On behalf of Brown & Crouppen, P.C. posted in Medical Malpractice on Monday, March 21, 2011
Surgery is often a delicate, invasive procedure that requires all of the surgeon’s skill and concentration. No patient goes into surgery suspecting that the doctor performing the operation might be under the influence of drugs or alcohol.
But some critics say such irresponsible, life-threatening behavior happens more than most would expect. They include Missouri State Rep. Vicki Schneider, R-O’Fallon, who has introduced a bill that would criminalize practicing medicine while intoxicated. The bill was debated by the House Committee on Crime Prevention and Public Safety on March 14.
At the hearing, a medical malpractice attorney from St. Louis told the committee about a client who nearly died due to an allegedly intoxicated surgeon. The doctor allegedly failed a random drug test the same day he performed a colonoscopy on the patient. After complications, the patient ended up in critical condition. Rep. Schneider said she was shocked when she learned that it was not a crime to perform surgery while under the influence.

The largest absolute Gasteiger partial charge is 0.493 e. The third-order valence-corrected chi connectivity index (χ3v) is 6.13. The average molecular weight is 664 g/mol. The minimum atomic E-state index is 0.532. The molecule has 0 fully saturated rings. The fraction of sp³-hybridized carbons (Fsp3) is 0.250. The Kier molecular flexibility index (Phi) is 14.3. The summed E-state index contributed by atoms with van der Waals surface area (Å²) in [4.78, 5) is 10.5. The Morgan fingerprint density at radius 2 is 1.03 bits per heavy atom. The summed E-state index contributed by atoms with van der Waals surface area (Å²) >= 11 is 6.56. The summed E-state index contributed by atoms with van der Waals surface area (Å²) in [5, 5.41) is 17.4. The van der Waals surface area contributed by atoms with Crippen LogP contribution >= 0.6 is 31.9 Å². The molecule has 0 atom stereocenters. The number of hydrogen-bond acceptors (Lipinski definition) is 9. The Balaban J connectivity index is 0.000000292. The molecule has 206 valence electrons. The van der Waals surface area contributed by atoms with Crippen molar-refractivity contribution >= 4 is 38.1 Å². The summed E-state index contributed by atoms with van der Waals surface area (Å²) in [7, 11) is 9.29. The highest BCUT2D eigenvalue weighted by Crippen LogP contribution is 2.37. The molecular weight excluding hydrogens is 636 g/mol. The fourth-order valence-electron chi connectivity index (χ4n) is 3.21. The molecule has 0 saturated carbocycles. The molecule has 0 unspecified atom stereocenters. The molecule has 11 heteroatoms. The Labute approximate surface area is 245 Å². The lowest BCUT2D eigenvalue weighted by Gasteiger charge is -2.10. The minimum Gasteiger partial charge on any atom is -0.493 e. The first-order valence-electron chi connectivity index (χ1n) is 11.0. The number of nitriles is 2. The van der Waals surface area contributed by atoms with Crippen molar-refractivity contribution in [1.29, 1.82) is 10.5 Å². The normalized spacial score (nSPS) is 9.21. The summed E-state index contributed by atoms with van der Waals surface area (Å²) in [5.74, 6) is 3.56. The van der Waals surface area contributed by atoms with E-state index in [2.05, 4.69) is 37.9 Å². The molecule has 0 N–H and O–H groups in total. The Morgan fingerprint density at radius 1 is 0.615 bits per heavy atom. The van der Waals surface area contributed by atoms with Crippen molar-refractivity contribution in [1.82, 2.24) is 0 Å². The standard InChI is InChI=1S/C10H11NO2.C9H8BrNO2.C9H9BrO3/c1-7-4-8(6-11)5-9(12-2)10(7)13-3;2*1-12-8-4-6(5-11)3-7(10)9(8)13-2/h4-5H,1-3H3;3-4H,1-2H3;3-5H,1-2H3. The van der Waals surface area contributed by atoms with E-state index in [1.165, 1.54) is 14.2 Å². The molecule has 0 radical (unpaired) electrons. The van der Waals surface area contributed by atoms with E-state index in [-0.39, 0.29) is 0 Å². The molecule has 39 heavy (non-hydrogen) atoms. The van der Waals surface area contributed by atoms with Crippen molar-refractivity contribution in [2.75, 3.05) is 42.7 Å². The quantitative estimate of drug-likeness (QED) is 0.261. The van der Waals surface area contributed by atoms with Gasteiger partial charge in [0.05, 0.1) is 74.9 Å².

Not everyone at the hearing supported the bill. A spokesman for the Missouri State Medical Association agreed that the problem of surgeries being performed while the doctor is intoxicated exists and needs to be addressed. But the spokesman said Rep. Schneider’s bill was impractical and overly broad. The bill would require a drug test as the surgeon was entering the operating room, he said, and under current language would apply to “any licensed health care professional.”
Following debate, the committee chairman, Rep. Rodney Schad, R-Versailles, said the committee would take a vote on the bill at an unspecified later date.
Source: Columbia Missourian, “Missouri House bill targets doctors who work while intoxicated,” Kadee Brosseau, March 14, 2011